Have you ever worked with someone who empowered and motivated you to do more? What about working with someone who drained your energy or made a project take longer than necessary? What if you could go to work knowing that your team was designed based on having traits that support a positive and productive work environment? What if there was actually a psychological assessment tool that could identify and assemble the perfect work team? This might sound like Myers-Briggs or other Personality Tests, but many personality measures only scratched the surface of what is being developed to support a data driven approach to hiring talent. As many of us know, the cost of hiring the right candidate could cost a company millions when you take into account the impact of one individual and their influence on an entire team and the organization. One wrong team member could promote a negative work environment or improve a team’s drive to do more.
In September of this year I touched on the topic “The Future of Identifying Top Talent”. I briefly discussed new psychological assessment tools that could improve the recruiting process. To continue with is topic I would like to share a little background on how I came to understand a data driven approach to hiring talent.
In 2001 I was introduced to several professors who were working on understanding human factor variables known to influence human behavior. One of the professors, Dr. Marilyn Dudley-Rowley, completed and published her work on deviant behavior in extreme environments. She challenged me to read her work (which was roughly the size of an encyclopedia). After reading her dissertation, asking questions and learning more about human factor variables, in 2002 she invited me to join her at UC Berkeley for a presentation about what she coined the “third quarter phenomenon”. When we arrived at the university she asked me to set up the microphone and welcome guests as they made their way to their seats. When a small group of doctors and scientist arrived she turned to me and introduced me to the group. Unaware of her intentions, she asked me to present her research findings…and I did.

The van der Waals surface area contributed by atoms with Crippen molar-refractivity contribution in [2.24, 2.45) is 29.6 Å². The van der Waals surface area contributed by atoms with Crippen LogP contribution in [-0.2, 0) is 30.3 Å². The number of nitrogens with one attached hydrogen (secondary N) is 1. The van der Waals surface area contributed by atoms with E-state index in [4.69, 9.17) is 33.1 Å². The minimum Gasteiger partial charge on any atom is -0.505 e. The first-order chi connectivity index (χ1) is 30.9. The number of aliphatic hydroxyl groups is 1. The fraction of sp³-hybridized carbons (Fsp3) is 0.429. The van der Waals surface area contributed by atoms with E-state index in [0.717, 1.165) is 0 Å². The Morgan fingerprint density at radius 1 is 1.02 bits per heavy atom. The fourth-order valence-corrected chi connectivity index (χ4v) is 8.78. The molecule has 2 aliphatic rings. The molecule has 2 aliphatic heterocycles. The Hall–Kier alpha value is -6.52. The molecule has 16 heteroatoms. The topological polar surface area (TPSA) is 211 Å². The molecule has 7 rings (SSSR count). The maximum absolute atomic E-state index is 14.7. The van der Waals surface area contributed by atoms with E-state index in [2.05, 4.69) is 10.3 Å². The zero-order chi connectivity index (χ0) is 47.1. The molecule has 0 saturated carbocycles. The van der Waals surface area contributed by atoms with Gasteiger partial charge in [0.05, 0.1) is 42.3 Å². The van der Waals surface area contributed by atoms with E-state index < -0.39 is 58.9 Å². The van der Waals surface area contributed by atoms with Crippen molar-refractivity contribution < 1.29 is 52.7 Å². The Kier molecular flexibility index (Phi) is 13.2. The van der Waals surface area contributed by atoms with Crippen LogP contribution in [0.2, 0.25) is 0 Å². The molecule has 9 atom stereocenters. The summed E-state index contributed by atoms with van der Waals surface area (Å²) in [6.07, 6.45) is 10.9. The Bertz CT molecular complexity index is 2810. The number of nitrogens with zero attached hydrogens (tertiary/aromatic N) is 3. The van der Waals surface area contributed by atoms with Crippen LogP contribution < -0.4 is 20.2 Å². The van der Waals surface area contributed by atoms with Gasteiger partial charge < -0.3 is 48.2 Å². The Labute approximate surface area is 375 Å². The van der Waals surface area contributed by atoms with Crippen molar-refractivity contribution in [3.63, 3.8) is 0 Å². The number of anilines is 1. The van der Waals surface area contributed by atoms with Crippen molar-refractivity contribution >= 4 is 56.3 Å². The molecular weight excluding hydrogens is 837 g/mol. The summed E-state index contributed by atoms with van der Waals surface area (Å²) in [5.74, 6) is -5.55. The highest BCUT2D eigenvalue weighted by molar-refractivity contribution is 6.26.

The third quarter phenomenon is a point in time when a team will either achieve greater success or massive failure. Depending on team design it could go either way. Dr. Dudley-Rowley’s research identified significant variables in team design that could lead to success or failure outcomes. It was my job to carry her legacy and the legacy of other research scientists to identify and verify exactly what these characteristics were and to find a way in which we could measure their impact on individuals and teams. As I continued my research on the subject, more and more questions developed to which I read books and literature covering industrial-organizational psychology, motivational behavior, personality assessments, cross-cultural issues and a host of work place design and human factor variables. Then in 2012 I developed and implemented my research questions. I discovered ways to measure these characteristic variables known to influence team outcomes.
In 2014 I completed a research project that identified measurable characteristic variables which explained how one individual could influence others based on these characteristics. Yes, environmental factors play a role, which leads us to applying the data differently depending on surroundings. Discovering this new method for measuring psychological variables of an individual and correlating how it impacts an entire team’s ability to achieve success was a long process. As I continue inviting organizations to apply this process, I will publish the results for the benefit of everyone.
When we consider a data driven approach to hiring talent we extend far beyond knowledge and skill sets that traditional recruiting has accomplished. The new data driven approach is looking at identifiable and measurable psychological characteristics that can be assessed. These variables are then correlated with team performance and combined with other research findings like the third quarter phenomenon. The goal of a data driven approach to hiring talent is to support the development of teams that are more likely to succeed than by chance alone. Imagine that in just a few years we could have a data driven talent index helping to support the recruiting selection process.
Author: Dr. Eduardo Diaz, helping you exceed expectations.
About the Author
Dr. Eduardo Diaz is an organizational leader who applies peer reviewed research findings into actionable performance measures. He is an expert at identifying key human factor variables that influence individual and team performance outcomes. He is also a key talent acquisitions leader at Alexan Consulting Enterprise Services, LLC (ACES) in Sacramento, California where he manages a database of over 5,000 technology candidates.
His experience in identifying highly productive talent through applied quantitative measures has forged a unique recruiting process, best hiring practices, and identification of skill sets that support increased organizational team performance. His assessment process was developed in collaboration with his colleagues in Osnabruck, Germany and he continues to further develop its applications with the goal of supporting the selection process for teams planning to embark on long duration space missions.